In this article, the recent literature of power-domain multiplexing aided NOMA proposed for 5G systems has been surveyed with an emphasis on the following aspects: the basic principles of NOMA, the amalgams of multiple antenna techniques and NOMA, the interplay of NOMA and cooperative communications, the resource control of NOMA, its co-existence with other key 5G techniques, and the implementation challenges and standadization. Apart from surveying the existing NOMA contributions, we have highlighted the key advantages of NOMA itself as well as the inherent features of other techniques in Section II. Investigating the inherent integration of multiple-antenna aided and cooperative techniques with NOMA is particularly important, since they are capable of providing extra spatial diversity, either with the aid of centralized or distributed beamforming designs. It is worth pointing that when designing centralized beamformers, the most influential factor is the appropriate ordering of the matrix based channels. Design guidelines were provided both for multiple-antenna aided and cooperative NOMA in Sections III and IV, respectively.

Bearing in mind that NOMA multiplexes users associated with different power levels with the aid of superposition coding techniques, the power sharing among the users should be carefully optimized for each scenario. For example, in practical scenarios, a laptop displaying high-definition online video may share a RB with low-rate wireless sensors. Clearly, these applications have very different target rates, and processing capabilities. More particularly, high-capability laptops and smart phones can readily carry out SIC, but this is quite the contrary for sensors. As such, intelligent resource control including PA and user scheduling should be investigated by taking into account the recommendations listed in Section V. What is also worth emphasizing is that the proposed software-defined NOMA strategy is capable of dealing with all the above-mentioned issues from a global perspective for the sake of holistically optimizing the performance of the entire network.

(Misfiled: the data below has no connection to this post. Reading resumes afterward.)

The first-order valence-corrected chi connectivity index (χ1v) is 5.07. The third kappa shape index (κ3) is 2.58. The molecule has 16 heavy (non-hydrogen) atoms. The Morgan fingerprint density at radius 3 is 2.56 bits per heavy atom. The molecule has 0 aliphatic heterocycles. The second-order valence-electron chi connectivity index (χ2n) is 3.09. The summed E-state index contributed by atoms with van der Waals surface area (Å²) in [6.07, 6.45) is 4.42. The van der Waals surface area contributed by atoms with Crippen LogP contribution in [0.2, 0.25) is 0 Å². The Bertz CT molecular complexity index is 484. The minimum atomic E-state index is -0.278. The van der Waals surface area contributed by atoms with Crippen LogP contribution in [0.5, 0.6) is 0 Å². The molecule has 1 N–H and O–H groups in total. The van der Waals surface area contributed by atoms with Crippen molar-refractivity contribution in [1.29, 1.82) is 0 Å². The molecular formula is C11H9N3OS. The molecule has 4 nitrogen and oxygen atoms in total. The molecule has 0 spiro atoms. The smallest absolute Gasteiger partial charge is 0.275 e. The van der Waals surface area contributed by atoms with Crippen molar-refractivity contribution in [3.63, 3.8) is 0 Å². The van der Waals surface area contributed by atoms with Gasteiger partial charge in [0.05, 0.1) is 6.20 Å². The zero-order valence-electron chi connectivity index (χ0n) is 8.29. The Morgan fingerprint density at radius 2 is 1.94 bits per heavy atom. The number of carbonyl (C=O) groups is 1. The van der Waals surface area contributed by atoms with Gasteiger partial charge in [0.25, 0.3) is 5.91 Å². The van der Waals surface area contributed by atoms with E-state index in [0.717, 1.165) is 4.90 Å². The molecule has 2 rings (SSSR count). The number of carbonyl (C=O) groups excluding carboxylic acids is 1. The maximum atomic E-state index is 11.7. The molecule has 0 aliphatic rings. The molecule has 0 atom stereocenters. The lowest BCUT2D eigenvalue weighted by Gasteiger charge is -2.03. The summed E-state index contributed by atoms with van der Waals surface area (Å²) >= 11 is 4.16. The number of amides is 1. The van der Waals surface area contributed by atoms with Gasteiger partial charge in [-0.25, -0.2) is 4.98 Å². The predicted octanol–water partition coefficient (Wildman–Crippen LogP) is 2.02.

The benefits of invoking NOMA in combination with the emerging large-scale MIMO, cooperative transmission, wireless power transfer, HetNets, etc were discussed. However, given the fact that NOMA imposes extra intra-user interference on the system, it brings about a range of open challenges, especially those related to sophisticated interference management. This problem would become more challenging in CR, D2D, and HetNets scenarios. Indeed, the related research of NOMA relying on sophisticated interference coordination is still in its infancy and hence has to be more deeply investigated, as recommended in Section VI.

The implementation issues of NOMA such as error propagation, channel estimation errors, security issues, etc. were discussed in Section VIII. Moreover, the standardization progress of NOMA was also discussed. It was noting that there are still several gaps between research and implementation to fill with, which require more efforts on this field, as described in Section VIII.

Apart from power-domain NOMA, other NOMA schemes have also been advocated both by the industry and academia, as described in Section VIII. All NOMA schemes discussed in this treatise share the same spirits, of non-orthogonal transmissions to enhance the attainable bandwidth efficiency and to provide connectivity for numerous users within the limited number of RBs. Naturally, the problem of designing a unified NOMA framework would be beneficial for supporting 5G scenarios.